Medical Lab Technician (MLT) vs Medical Lab Scientist (MLS)

Many people are confused by the terms ‘medical lab technician’ and ‘medical lab scientist’, and often think these refer to the same thing. While individuals employed in either of these occupations can work in the same settings and have similar responsibilities, there are also many inherent differences. For instance, the medical lab scientist (MLS), previously known as the medical technologist (MT) or the clinical lab scientist (CLS) (and still called these in some settings), has more education and more job responsibilities. In fact, a four-year degree and work in a laboratory while still is school is usually required to become an MLS. Because science from clinical serology to microbiology is a significant part of their training, the medical lab scientist (MLS) designation is now used by many of those in academia.

Also, different certification exams are used for the MLT and MLS occupations, a recognition of the differences in skill set. One certifying agency, the American Society for Clinical Pathology (ASCP), features various certifying exams for both occupational levels with specialization areas available in each. While an associate degree or other type of postsecondary education is typically needed for the technician exam, the four-year degree degree is generally needed to be eligible to sit for any of the technology/scientist certification exams. This advanced education may be the reason why the MLS is given oversight and responsibility of the MLT in a laboratory setting.

MLT vs. MLS – Side-by-Side Comparison

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If you are interested in working in a lab, it may not be clear whether to pursue training for a medical lab technician versus medical lab scientist occupation. Below, we look at many of the similarities and differences in the occupations, including the potential outcome in terms of pay, job demand, certifications available and even job responsibilities. However, many other considerations also are important in making a career choice, including how much time you initially want to spend in school, your personal career goals, and how important it is to immediately start garnering an income. Take a look below for further comparisons between the medical technician vs medical lab scientist (e.g. medical technologist) careers.

 

 

Medical Laboratory Technician Medical Laboratory Scientist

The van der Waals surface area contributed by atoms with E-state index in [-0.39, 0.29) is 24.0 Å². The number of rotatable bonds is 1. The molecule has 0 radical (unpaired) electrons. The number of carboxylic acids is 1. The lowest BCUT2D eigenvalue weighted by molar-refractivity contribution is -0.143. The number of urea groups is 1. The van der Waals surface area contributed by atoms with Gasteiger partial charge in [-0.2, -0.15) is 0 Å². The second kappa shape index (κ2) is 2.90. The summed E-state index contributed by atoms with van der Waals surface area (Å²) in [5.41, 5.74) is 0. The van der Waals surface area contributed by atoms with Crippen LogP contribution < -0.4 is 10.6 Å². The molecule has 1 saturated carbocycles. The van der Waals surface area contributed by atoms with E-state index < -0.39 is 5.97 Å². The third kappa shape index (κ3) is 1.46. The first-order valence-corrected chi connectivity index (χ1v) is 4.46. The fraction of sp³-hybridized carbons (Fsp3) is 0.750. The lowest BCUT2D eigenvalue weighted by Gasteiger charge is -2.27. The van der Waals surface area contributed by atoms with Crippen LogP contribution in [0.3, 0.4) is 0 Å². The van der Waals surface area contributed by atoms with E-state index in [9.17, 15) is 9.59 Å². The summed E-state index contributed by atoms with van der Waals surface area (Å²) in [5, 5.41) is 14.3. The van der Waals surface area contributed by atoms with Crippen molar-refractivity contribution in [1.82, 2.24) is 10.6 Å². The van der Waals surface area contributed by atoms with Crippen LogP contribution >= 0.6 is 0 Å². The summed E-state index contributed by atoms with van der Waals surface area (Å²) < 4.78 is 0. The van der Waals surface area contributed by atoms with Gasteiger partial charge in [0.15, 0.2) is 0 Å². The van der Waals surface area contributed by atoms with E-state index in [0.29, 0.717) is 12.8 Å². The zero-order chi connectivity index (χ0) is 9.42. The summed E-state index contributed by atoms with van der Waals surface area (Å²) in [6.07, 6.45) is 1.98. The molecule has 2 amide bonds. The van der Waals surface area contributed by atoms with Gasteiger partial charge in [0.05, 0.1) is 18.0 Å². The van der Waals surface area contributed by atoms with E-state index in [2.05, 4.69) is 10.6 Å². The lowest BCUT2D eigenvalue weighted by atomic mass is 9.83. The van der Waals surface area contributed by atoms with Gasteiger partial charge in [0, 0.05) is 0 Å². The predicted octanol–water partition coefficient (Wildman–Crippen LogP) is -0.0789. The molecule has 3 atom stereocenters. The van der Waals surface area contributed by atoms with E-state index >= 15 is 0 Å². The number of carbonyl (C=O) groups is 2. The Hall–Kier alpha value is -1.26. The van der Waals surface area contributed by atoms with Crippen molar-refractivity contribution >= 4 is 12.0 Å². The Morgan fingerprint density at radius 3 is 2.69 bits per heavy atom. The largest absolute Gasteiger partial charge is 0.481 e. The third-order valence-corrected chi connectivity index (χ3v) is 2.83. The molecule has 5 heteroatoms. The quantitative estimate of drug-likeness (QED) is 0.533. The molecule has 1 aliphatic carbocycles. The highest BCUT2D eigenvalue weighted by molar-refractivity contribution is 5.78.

Number practicing in the U.S. 161,500 as of 2012, according to the Bureau of Labor Statistics (BLS). 164,300 as of 2012, according to the BLS.
Pay Their mean annual wage, as of May 2014, was $40,750 according to the BLS. The mean wages for medical lab technologists, as of 2014, were $60,560, the BLS shows.
Expected job growth 33 percent from 2012 to 2022, much faster than average for all occupations, according to the BLS. 14 percent from 2012 to 2022, about as fast as average.
Number of new positions expected to be available by 2022 47,900 22,700
Degree requirements Technicians need to have a postsecondary certificate or an associate degree, reports the BLS. A bachelor’s degree is typically needed to become an MLS.
Degrees available These programs are typically called ‘Medical Lab Technician’ degrees, and often are available in two-year formats through an associate degree. Some postsecondary certificate programs are also available, but not all programs may be accredited by the National Accrediting Agency for Clinical Laboratory Scientists. Be sure to check before enrolling, as accreditation can be important to certification.
 
Some of these degrees also can be found online.
 
Many programs are referred to as ‘medical laboratory technologist’ or ‘medical laboratory scientist’ degrees, and are four-year, bachelor’s level programs. However, some ‘medical laboratory technologist’ programs are just two years, so be sure to clarify with the school what type of certification exams these two-year degrees would make you eligible for.
 
Post-baccalaureate certificates also can be found through some schools.
 
Also, there are some online MLS programs.
Program details Students take courses in areas such as blood banking, clinical chemistry, hematology, and microbiology. Students may also learn about equipment and technology, safety standards and diagnostic testing.
 
Many schools have labs in which students can practice and become skilled in lab work.
Some programs build from the ground-up while others accept MLT students who are interested in completing a four-year degree. Nevertheless, a bachelor’s program covers many of the same courses as an associate degree, but includes courses like anatomy, biochemistry, chemistry, immunology and math. Laboratory experiences are often required in the senior year of a bachelor’s level program. Often, these experiences are done under the mentorship of an MLS in a real-life lab setting.